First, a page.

Jim Harper comments that the Cato Institute will do whatever it can to prevent ‘racists’ from attaining political power to enact legislation that favors some ethnic groups at the expense of others.
Murray Rothbard, one of the co-founders of Cato, wrote capably about the racial discrimination inherent in the raft of civil rights legal programs. This legacy particular to Rothbard hasn’t been forgotten, institutionally, at Cato, but it has been critiqued and buried while waving away the substance of what he had to say.
If the hope was to ‘prevent’ policies that favor some races over others from coming into being, then the time for that has passed us by –by decades.
Writing in 1963, Rothbard described the dual nature of Civil Rights protests which has been maintained through today — one public-friendly face of ‘nonviolent protest,’ which nonetheless involves the ritualistic violation of private property, followed by the public-unfriendly-but-tolerated-by-the-authorities violent counterstrike by the worst elements in the Black community:
For the Birmingham struggle took place in two phases: the first phase, of the non-violent children, was on behalf of desegregation, and also compulsory integration of restaurants and forced hiring of Negroes in various jobs. This phase ended with the negotiated agreement of May 10. In retaliation for the Negroes’ success, white gangs resorted to violence: to the bombing of a leading Negro motel and the house of the Rev. King’s brother. It was this act that provoked an entirely different set of Negroes to action: to committing retaliatory violence on the night of May 11-12. These were not the sober, church-going, lower middle-class Negroes committed to the Rev. King and non-violence. These were the poorest strata of the Negro workers, the economically submerged who help to form that group which suffers from unemployment at a depression-rate, a rate twice the average for American workers as a whole. Interestingly and significantly enough, their aim was not compulsory integration, nor was their particular target the white employer or restaurant-owner. No, it was the police.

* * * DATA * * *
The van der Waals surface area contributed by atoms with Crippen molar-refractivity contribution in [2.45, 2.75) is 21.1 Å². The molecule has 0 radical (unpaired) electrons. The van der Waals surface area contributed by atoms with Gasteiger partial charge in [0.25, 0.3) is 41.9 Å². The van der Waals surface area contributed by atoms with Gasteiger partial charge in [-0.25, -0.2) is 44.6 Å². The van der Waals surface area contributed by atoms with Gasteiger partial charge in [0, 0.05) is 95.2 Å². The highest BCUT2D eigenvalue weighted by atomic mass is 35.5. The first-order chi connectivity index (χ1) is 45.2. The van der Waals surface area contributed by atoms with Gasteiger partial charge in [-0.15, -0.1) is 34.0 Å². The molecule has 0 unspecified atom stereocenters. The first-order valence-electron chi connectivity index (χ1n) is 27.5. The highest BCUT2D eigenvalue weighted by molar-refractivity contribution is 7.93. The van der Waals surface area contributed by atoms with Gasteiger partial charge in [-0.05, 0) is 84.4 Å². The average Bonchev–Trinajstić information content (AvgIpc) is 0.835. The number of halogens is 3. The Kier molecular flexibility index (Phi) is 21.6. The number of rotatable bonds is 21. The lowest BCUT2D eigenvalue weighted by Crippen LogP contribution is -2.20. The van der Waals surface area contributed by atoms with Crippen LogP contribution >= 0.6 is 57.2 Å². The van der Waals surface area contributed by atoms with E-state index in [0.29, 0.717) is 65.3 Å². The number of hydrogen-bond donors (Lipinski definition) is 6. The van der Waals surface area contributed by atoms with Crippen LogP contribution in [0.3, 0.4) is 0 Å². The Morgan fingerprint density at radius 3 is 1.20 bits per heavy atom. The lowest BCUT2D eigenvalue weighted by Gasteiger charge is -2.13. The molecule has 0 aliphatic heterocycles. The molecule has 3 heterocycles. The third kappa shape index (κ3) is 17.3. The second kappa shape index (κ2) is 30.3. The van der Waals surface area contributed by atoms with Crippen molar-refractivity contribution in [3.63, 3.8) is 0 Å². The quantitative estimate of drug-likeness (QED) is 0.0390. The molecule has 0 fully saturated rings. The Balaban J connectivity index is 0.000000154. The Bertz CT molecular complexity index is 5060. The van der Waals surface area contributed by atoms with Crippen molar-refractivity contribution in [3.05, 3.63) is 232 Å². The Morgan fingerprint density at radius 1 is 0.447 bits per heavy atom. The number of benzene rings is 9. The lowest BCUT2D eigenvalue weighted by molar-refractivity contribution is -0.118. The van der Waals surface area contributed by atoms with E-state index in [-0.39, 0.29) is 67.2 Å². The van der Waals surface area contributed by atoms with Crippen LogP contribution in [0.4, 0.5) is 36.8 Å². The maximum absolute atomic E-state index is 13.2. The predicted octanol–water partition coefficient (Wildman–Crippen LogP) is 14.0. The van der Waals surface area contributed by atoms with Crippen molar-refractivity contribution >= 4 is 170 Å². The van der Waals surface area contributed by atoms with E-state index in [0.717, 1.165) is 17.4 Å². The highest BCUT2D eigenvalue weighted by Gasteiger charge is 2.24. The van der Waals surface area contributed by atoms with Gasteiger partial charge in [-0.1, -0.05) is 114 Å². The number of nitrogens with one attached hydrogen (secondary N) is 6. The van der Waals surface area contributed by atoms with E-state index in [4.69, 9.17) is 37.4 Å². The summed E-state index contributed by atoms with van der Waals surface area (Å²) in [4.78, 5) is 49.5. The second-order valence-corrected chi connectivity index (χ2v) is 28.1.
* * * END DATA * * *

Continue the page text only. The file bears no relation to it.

The pattern of destabilization continues today, because it’s a pattern that works for seizing power in a democracy at the expense of civil society.
If the Cato Institute wants to decrease rather than increase racial strife, it’d be wise to consider the roots of that modern strife — which lies in the broad affirmation of postwar intellectuals of a false creed of genetic egalitarianism which has not been borne out by the evidence. When the scientist who discovered DNA becomes an un-person for challenging this new dogma, a thinking person must seriously consider whether the man might have something relevant to say about cognitive and other biological differences rooted in genetics between individuals and groups of humans.
Civil Rights laws, in effect, violate property and rights of free association on behalf of some racial groups at the expense of others.
Cato is happy to publish essays critical of Civil Rights law in a roundabout way, which nonetheless praise the raft of laws as well-intentioned, while being terribly concerned about the “progressive libel” that libertarian principals are ‘racist.’ Which, by progressive definitions, they are. That’s why progressives use the slur — because it anathematizes any blocks to their political program.
This approach is one of the reasons why the rationalistic modes of most libertarian discourse can be so frustrating — libertarians are simultaneously happy to argue against Civil Rights law from first principles, but then are unwilling to align themselves with a culture that might be able to sustain those first principles. They can make a good legal argument against the legislation, and good philosophical arguments, but then they undermine anyone who might actually advance those arguments in the culture.